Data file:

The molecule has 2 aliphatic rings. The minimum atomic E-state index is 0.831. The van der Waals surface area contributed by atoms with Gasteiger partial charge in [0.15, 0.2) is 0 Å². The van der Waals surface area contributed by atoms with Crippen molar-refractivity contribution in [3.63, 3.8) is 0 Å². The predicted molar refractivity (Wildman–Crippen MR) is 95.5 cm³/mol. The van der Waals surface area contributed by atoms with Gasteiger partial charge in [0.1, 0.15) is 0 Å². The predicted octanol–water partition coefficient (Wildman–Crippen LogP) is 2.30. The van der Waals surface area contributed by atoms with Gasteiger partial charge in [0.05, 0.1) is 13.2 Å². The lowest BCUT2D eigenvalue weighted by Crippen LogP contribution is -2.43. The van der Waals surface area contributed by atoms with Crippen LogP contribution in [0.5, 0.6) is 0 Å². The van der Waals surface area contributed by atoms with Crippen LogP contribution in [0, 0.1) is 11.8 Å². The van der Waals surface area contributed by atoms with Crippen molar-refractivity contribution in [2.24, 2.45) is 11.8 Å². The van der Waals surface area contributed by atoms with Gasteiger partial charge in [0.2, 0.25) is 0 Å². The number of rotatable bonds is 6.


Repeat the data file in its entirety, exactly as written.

The molecule has 2 aliphatic rings. The minimum atomic E-state index is 0.831. The van der Waals surface area contributed by atoms with Gasteiger partial charge in [0.15, 0.2) is 0 Å². The van der Waals surface area contributed by atoms with Crippen molar-refractivity contribution in [3.63, 3.8) is 0 Å². The predicted molar refractivity (Wildman–Crippen MR) is 95.5 cm³/mol. The van der Waals surface area contributed by atoms with Gasteiger partial charge in [0.1, 0.15) is 0 Å². The predicted octanol–water partition coefficient (Wildman–Crippen LogP) is 2.30. The van der Waals surface area contributed by atoms with Gasteiger partial charge in [0.05, 0.1) is 13.2 Å². The lowest BCUT2D eigenvalue weighted by Crippen LogP contribution is -2.43. The van der Waals surface area contributed by atoms with Crippen LogP contribution in [0.5, 0.6) is 0 Å². The van der Waals surface area contributed by atoms with Crippen LogP contribution in [0, 0.1) is 11.8 Å². The van der Waals surface area contributed by atoms with Crippen molar-refractivity contribution in [2.24, 2.45) is 11.8 Å². The van der Waals surface area contributed by atoms with Gasteiger partial charge in [0.2, 0.25) is 0 Å². The number of rotatable bonds is 6.